Skip to Content

What cheese is supposed to be on Philly cheesesteak?

The authentic cheese for a Philly cheesesteak sandwich is provolone cheese. Provolone originated in Italy and was brought to Philadelphia by Italian immigrants in the late 19th and early 20th centuries. When the famous Philly cheesesteak sandwich was invented in the 1930s, provolone was the natural choice of cheese to top the thin slices of grilled steak.

The History of the Philly Cheesesteak

The Philly cheesesteak was invented in Philadelphia, Pennsylvania in the early 1930s. Several different stories exist about who created the first cheesesteak, but most credit Pat Olivieri, a hot dog vendor who worked in South Philadelphia. According to legend, one day in 1930 Olivieri decided to make himself a sandwich using some chopped up grilled steak and an Italian roll. A taxi driver saw Olivieri eating the sandwich and wanted one for himself. Soon, word spread and requests for the sandwich increased. Within a year, Olivieri opened up a storefront directly across from his hot dog stand to sell this new creation.

Initially, Olivieri’s steak sandwiches did not actually contain cheese. The addition of cheese happened a few years later in 1933, when a cheese distributor began giving samples of provolone cheese to Olivieri and suggested he add it to his sandwiches. The combination of thin slices of provolone and pieces of grilled steak on an Italian roll turned out to be a huge hit. Within a decade, cheesesteaks were becoming iconic in Philadelphia.

Why Provolone Cheese?

So why did provolone become the standard cheese for Philly cheesesteaks? There are a few key reasons:

  • Provolone was one of the most popular Italian cheeses in Philadelphia at the time due to the large population of Italian immigrants.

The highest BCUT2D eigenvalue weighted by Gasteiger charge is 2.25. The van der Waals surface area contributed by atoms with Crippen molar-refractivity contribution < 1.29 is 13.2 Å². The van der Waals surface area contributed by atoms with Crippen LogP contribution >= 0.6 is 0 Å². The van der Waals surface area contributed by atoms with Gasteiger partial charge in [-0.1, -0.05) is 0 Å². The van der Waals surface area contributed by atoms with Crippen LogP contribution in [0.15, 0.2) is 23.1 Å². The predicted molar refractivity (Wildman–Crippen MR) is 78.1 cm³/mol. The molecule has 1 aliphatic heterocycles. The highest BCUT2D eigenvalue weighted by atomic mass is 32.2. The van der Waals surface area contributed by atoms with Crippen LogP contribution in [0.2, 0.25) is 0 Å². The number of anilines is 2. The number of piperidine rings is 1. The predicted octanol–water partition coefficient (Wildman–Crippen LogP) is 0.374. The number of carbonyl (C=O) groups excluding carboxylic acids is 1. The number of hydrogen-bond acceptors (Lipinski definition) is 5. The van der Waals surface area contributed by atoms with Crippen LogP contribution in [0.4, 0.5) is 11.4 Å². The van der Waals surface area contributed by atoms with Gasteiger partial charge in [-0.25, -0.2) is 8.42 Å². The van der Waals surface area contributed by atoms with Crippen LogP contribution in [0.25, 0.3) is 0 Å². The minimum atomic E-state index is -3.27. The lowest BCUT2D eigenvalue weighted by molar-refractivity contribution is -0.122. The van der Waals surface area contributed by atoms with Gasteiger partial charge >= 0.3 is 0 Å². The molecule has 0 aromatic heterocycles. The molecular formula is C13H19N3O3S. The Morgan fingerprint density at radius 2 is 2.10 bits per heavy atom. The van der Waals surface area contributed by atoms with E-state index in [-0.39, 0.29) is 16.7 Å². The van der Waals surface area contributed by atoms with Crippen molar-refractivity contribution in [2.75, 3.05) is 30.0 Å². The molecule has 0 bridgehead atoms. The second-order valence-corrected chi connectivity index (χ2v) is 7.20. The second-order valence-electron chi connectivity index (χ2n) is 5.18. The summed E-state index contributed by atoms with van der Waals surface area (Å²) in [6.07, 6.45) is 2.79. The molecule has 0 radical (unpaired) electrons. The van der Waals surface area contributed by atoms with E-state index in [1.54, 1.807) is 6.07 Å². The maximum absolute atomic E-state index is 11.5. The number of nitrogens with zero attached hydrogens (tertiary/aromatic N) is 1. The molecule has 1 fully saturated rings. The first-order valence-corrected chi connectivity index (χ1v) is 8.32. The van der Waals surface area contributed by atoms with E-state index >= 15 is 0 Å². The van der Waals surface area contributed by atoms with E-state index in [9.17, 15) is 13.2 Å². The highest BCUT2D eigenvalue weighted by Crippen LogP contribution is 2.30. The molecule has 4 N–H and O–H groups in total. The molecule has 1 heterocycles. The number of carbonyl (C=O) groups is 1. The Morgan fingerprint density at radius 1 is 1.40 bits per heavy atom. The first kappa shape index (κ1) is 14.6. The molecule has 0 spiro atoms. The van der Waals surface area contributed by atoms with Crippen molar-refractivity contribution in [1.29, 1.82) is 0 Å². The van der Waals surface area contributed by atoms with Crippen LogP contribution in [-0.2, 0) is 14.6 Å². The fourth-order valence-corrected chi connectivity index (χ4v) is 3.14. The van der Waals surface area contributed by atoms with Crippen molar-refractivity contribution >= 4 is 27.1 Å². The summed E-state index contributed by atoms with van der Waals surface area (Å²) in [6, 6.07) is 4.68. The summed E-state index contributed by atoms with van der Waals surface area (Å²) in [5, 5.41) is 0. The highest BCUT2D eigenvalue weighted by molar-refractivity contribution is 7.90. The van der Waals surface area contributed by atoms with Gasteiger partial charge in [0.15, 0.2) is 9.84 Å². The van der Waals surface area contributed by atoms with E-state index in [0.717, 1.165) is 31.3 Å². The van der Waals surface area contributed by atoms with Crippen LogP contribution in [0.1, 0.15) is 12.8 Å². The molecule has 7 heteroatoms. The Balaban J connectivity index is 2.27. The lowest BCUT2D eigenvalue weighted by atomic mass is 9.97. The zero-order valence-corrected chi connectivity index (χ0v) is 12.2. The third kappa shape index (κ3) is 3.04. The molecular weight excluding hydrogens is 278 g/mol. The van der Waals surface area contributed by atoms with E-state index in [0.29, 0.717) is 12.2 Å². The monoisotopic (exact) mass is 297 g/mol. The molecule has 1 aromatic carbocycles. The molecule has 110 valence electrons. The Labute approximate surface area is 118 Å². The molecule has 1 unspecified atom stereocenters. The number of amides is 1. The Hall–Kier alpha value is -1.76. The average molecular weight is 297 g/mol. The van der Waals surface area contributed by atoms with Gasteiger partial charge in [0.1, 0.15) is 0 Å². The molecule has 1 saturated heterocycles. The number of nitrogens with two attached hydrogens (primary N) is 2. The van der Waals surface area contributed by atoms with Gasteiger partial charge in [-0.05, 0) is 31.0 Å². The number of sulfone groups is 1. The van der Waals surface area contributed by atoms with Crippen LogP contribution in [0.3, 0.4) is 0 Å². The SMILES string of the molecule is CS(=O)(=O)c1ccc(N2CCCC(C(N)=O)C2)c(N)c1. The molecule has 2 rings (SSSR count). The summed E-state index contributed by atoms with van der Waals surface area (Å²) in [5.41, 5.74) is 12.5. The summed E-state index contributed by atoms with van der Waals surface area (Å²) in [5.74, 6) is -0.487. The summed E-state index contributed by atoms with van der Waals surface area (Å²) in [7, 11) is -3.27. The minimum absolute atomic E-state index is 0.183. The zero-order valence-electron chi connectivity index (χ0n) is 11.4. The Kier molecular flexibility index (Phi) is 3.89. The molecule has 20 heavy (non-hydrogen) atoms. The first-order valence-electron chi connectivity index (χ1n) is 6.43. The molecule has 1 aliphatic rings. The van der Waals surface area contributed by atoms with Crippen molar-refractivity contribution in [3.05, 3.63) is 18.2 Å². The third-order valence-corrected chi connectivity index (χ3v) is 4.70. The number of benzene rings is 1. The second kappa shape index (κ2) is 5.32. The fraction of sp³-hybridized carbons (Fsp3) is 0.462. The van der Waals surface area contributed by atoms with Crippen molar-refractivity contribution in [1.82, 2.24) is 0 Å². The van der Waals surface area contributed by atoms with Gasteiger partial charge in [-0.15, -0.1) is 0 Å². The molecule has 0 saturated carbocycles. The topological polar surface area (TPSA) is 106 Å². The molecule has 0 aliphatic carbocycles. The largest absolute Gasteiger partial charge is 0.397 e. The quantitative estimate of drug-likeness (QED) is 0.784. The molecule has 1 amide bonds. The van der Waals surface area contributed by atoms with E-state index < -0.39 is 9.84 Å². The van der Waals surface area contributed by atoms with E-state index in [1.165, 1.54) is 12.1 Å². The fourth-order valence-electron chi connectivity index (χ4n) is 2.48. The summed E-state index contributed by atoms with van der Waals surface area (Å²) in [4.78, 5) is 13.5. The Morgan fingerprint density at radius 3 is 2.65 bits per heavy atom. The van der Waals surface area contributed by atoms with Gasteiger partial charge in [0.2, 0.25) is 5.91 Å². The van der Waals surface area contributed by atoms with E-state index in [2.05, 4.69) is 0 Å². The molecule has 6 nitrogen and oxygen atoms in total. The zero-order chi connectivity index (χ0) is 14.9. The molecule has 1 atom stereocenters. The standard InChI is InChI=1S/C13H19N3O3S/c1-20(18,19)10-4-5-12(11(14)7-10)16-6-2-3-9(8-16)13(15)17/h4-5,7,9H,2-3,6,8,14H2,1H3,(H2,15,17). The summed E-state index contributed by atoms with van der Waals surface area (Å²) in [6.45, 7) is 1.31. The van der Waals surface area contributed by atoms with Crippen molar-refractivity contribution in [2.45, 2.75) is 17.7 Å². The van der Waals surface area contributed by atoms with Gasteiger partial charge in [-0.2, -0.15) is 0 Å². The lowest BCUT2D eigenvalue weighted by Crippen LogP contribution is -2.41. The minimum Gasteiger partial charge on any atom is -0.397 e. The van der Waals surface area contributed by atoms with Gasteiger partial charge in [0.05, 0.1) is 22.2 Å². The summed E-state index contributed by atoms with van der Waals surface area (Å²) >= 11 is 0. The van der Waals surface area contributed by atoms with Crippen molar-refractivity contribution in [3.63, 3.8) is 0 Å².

• It had a very smooth, mild flavor that complemented the grilled steak.
  • It melted nicely into the sandwich.
  • It was affordable and accessible for street vendors to purchase.

As the Philly cheesesteak rapidly grew in popularity throughout the 1930s, provolone cemented its status as the signature cheese for the sandwich. Competing cheesesteak makers used provolone to stay authentic, and customers came to expect that distinctive provolone flavor.

Other Cheese Options

While provolone remains the traditional and most popular cheese for Philly cheesesteaks today, some other cheeses are also used:

  • Cheez Whiz – In the 1950s, the Kraft Foods company began heavily marketing this processed cheese product. Some Philly vendors switched over to Cheez Whiz as a cheaper alternative to provolone. It is gooey and melts well into a cheesesteak.
  • American cheese – American cheese is another processed cheese product that became an inexpensive option for some vendors. It melts smoothly like Cheez Whiz.
  • Mozzarella – Mozzarella is another Italian cheese that gained some popularity due to pizza’s rise in the 1960s. The milky, mild taste compliments a cheesesteak.
  • Cheddar – Aged cheddar provides a sharper flavor to cut through the richness of the steak and can be used in place of or along with provolone.

However, to cheesesteak purists, provolone remains the ideal choice. While others may use Cheez Whiz, American, mozzarella, or cheddar based on availability, cost, or personal preference, the authentic Philly cheesesteak showcases the smooth, subtle provolone cheese.